Seems like a case of the system working the way it should to protect a citizen from a slacker landlord, right?
But the system gives landlords a generously long time to fix code violations. It is not as patient with problem tenants.
So, while her landlord still hasn't made most of the city-ordered repairs, Waddell is on her way to eviction. Her landlord wants to chuck her for nonpayment of rent, money she has withheld until he fixes the repairs.
"All I want is what I pay for every month: a roof that don't leak, a floor that's not sinking, a kitchen that's not collapsing, walls that aren't cracking, a ceiling that's not fixed with Silly Putty," said Waddell, who's already moved her furniture into storage for fear that her landlord will claim it to cover back rent.
Joseph Sutherland, the landlord, said that he is "a very good landlord" who wants to fix the violations, but "she won't let nobody in her apartment to do nothing." Two unaddressed violations, however, target areas outside Waddell's apartment, including a clogged basement drain and exterior rubbish.
An eviction hearing is scheduled for March 7.
Tenant advocates say that Waddell's plight is far from unusual and that reform is overdue.
"L&I has a lot more to do than they have staffing to do it, but they need to have the resources and the power to respond more quickly," said Phil Lord, executive director of the Tenant Union Representative Network. "Otherwise, these laws are meaningless. It means nothing to have rights if a landlord can evict you before you can exercise them effectively."
He added: "Forty-six percent of the city are tenants. We're talking about a lot of people, and the policies of the city don't reflect that."
L&I spokeswoman Maura Kennedy contends that since Commissioner Fran Burns took her post in 2008, she has instituted reforms to hold lousy landlords accountable.
For example, landlords now have just three chances to fix violations - instead of an endless time window - before L&I takes them to Municipal Court, where a judge can order repairs or levy fines. Kennedy could not provide numbers on how many landlords L&I takes to court.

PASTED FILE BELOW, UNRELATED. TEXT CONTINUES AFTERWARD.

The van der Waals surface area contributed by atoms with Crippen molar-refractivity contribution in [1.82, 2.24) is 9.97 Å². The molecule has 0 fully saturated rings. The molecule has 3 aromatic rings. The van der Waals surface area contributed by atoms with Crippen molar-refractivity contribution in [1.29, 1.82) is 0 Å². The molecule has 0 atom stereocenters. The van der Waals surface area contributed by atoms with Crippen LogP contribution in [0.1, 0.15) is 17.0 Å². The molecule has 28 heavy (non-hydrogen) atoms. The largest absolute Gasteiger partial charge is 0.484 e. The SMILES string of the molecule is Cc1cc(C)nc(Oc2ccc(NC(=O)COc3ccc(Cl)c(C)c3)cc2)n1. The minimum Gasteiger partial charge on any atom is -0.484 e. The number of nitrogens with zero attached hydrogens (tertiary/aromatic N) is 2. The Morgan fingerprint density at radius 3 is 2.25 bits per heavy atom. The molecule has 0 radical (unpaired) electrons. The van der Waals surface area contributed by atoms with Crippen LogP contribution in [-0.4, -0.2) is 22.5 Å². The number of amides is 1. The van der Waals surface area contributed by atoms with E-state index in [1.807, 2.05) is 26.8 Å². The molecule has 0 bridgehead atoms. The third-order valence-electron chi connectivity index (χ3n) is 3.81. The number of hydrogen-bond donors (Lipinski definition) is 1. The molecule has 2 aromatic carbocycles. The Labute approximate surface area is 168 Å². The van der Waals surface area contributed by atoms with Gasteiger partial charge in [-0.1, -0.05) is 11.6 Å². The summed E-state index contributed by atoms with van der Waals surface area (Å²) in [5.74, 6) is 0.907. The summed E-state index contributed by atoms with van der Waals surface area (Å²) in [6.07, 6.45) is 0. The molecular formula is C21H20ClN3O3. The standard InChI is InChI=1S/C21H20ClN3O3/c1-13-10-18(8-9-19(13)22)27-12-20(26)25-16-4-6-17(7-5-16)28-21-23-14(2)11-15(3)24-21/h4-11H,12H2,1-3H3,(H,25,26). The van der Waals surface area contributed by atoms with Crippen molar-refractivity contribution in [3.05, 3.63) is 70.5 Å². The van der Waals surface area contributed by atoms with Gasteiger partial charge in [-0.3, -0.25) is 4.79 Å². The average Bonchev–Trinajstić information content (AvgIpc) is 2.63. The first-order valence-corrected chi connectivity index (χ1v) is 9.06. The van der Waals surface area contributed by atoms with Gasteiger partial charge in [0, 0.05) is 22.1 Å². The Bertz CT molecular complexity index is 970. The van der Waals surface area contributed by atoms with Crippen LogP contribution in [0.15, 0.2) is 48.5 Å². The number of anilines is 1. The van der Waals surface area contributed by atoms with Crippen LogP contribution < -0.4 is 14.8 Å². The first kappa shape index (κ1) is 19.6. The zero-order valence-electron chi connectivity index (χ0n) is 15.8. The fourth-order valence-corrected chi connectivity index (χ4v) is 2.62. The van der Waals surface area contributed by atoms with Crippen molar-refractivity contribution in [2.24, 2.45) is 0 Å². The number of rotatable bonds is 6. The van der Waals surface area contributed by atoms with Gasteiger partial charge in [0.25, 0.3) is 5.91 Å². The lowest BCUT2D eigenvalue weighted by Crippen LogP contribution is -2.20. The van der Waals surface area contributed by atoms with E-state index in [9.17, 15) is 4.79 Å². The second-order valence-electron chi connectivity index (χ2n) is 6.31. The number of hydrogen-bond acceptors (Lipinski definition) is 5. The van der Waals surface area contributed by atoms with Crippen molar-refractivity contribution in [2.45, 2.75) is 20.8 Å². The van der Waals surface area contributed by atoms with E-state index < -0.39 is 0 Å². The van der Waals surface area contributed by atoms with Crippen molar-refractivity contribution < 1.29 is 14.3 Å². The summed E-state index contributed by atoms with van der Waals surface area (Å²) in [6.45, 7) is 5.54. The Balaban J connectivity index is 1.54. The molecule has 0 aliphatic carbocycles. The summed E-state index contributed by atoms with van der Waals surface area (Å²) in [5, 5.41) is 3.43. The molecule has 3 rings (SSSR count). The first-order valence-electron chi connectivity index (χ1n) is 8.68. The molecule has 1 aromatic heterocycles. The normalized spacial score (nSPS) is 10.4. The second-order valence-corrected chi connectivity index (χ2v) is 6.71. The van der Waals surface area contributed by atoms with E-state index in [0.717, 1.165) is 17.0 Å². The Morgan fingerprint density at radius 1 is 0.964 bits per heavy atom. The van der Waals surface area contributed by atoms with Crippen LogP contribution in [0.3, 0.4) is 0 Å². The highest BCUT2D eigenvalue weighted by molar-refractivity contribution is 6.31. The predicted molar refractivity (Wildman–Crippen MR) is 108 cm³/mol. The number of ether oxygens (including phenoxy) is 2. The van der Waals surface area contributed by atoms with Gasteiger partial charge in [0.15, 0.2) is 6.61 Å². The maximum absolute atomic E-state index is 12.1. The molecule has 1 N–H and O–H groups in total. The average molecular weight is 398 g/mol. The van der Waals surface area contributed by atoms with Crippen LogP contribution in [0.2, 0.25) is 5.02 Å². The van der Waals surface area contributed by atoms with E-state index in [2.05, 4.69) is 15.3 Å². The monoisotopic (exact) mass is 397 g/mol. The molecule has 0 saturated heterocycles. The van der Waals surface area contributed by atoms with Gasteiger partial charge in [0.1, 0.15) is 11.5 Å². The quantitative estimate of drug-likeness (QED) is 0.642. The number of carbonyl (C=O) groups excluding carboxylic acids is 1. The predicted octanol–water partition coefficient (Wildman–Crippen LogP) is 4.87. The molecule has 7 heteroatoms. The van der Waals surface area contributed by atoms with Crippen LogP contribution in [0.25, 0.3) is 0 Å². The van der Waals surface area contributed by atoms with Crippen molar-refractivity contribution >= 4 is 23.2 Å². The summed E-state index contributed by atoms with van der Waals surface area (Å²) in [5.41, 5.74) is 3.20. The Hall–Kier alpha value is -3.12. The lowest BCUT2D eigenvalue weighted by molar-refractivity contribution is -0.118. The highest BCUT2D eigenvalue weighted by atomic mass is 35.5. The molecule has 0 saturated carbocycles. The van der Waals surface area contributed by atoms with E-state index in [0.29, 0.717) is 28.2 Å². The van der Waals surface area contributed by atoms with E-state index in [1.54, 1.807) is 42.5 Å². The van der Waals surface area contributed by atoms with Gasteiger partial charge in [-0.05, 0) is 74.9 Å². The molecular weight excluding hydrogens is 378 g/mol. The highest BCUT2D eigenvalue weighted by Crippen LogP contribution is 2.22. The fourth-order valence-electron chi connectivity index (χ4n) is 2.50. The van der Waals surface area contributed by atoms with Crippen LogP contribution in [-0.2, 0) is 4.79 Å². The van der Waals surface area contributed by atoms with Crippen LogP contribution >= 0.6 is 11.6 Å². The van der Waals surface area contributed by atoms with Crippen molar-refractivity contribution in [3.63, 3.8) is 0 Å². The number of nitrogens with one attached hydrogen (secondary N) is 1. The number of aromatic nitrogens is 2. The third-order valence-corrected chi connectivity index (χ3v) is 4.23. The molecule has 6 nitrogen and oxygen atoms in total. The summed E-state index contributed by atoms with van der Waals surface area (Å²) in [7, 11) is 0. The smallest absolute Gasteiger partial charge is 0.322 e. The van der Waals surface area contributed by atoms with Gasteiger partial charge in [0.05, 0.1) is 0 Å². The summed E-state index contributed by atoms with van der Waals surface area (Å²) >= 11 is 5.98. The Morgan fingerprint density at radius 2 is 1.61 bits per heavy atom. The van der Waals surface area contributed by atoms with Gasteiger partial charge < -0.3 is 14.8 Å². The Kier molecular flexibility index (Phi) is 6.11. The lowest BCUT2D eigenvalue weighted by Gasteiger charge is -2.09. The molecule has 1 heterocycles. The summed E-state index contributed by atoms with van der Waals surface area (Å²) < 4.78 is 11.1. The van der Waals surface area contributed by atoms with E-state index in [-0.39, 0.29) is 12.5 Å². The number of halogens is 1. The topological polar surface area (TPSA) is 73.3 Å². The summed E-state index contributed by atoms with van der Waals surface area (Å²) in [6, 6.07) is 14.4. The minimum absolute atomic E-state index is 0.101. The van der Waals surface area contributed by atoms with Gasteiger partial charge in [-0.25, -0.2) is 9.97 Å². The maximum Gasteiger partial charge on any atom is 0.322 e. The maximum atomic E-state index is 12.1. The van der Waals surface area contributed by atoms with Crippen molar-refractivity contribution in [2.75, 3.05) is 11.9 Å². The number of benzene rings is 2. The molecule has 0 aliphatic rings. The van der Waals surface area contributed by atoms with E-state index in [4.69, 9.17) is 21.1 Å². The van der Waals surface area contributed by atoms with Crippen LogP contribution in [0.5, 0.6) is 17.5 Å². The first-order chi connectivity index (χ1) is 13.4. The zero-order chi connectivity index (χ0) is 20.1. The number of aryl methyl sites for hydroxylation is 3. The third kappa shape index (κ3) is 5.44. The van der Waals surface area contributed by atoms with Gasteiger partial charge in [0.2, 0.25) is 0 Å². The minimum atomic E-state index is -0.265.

That process, though, can take three months or longer. But evictions typically take just five to six weeks, said Mike Carroll, senior attorney at Community Legal Service's housing unit. With the complaining tenant gone, the incentive for L&I to force compliance evaporates, Carroll said.
"In my experience, L&I loses interest in a case and often actually closes the violations after an eviction order," Carroll said.
Court action is no guarantee of compliance anyway, Lord added.
"The fines are a slap on the wrist," Lord said. "So a lot of landlords do the math and figure it's cheaper to pay the fines than fix the roof."
There are answers, tenants' advocates agree.
Waddell discovered that Sutherland had been renting apartments in her building without a renter's license since February 2010. Under city law, landlords cannot collect rent without one - or proceed with eviction.
L&I issued him a new license Jan. 4, despite his failure to fix the code violations.
Kennedy defended the renewal, saying that L&I's crusade to find landlords with "lapsed licenses" and require renewal has proved successful at raising needed money while boosting oversight of the residential landlords. L&I collected $11.7 million in license fees on 240,000 rental units in fiscal year 2011, nearly double the $6.5 million it collected on 140,000 units in 2008, Kennedy said.
But critics say that L&I could force landlords to fix violations - or go out of business.
"They have the power to refuse to renew the license, and I think they should do that, when the violations are substantial and serious," Carroll said.
A city ordinance passed last summer requires landlords to provide certificates of rental suitability - proving that they have no outstanding code violations - to new tenants. The ordinance, though, doesn't apply to tenants who moved into their apartments before its passage.
Meanwhile, the Fair Housing Commission has taken on Waddell's case; a hearing is scheduled for the day before her eviction hearing.